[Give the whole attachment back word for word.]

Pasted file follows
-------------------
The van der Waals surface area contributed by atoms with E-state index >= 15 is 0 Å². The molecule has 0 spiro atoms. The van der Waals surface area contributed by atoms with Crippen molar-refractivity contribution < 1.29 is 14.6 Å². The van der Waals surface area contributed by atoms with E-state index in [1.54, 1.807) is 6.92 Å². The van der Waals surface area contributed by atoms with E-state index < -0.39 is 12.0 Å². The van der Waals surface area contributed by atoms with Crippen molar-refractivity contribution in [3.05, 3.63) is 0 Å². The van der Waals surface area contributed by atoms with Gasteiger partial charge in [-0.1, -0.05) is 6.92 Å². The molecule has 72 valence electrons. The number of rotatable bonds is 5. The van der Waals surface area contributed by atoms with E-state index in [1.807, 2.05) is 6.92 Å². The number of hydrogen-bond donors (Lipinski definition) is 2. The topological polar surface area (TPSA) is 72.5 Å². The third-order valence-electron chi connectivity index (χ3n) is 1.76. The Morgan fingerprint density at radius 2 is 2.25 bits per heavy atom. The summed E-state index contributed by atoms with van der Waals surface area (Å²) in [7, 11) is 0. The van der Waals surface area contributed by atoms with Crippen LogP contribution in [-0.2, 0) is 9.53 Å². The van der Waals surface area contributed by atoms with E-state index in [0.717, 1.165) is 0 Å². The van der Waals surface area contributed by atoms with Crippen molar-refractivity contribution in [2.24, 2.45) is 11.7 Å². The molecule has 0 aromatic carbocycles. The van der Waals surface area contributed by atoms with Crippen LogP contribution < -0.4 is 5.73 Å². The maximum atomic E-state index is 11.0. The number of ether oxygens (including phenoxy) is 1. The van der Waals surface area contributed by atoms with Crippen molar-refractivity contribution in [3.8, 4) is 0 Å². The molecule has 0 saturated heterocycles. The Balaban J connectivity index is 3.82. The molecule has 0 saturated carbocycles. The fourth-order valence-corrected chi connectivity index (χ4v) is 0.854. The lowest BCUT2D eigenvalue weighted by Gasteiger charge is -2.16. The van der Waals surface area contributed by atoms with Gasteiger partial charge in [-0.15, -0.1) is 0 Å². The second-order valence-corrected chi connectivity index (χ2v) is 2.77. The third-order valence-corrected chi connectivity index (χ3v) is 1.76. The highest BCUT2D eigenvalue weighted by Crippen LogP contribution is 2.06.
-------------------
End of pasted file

The van der Waals surface area contributed by atoms with E-state index >= 15 is 0 Å². The molecule has 0 spiro atoms. The van der Waals surface area contributed by atoms with Crippen molar-refractivity contribution < 1.29 is 14.6 Å². The van der Waals surface area contributed by atoms with E-state index in [1.54, 1.807) is 6.92 Å². The van der Waals surface area contributed by atoms with E-state index < -0.39 is 12.0 Å². The van der Waals surface area contributed by atoms with Crippen molar-refractivity contribution in [3.05, 3.63) is 0 Å². The van der Waals surface area contributed by atoms with Gasteiger partial charge in [-0.1, -0.05) is 6.92 Å². The molecule has 72 valence electrons. The number of rotatable bonds is 5. The van der Waals surface area contributed by atoms with E-state index in [1.807, 2.05) is 6.92 Å². The number of hydrogen-bond donors (Lipinski definition) is 2. The topological polar surface area (TPSA) is 72.5 Å². The third-order valence-electron chi connectivity index (χ3n) is 1.76. The Morgan fingerprint density at radius 2 is 2.25 bits per heavy atom. The summed E-state index contributed by atoms with van der Waals surface area (Å²) in [7, 11) is 0. The van der Waals surface area contributed by atoms with Crippen LogP contribution in [-0.2, 0) is 9.53 Å². The van der Waals surface area contributed by atoms with E-state index in [0.717, 1.165) is 0 Å². The van der Waals surface area contributed by atoms with Crippen molar-refractivity contribution in [2.24, 2.45) is 11.7 Å². The molecule has 0 aromatic carbocycles. The van der Waals surface area contributed by atoms with Crippen LogP contribution < -0.4 is 5.73 Å². The maximum atomic E-state index is 11.0. The number of ether oxygens (including phenoxy) is 1. The van der Waals surface area contributed by atoms with Crippen molar-refractivity contribution in [3.8, 4) is 0 Å². The molecule has 0 saturated heterocycles. The Balaban J connectivity index is 3.82. The molecule has 0 saturated carbocycles. The fourth-order valence-corrected chi connectivity index (χ4v) is 0.854. The lowest BCUT2D eigenvalue weighted by Gasteiger charge is -2.16. The van der Waals surface area contributed by atoms with Gasteiger partial charge in [-0.15, -0.1) is 0 Å². The second-order valence-corrected chi connectivity index (χ2v) is 2.77. The third-order valence-corrected chi connectivity index (χ3v) is 1.76. The highest BCUT2D eigenvalue weighted by Crippen LogP contribution is 2.06.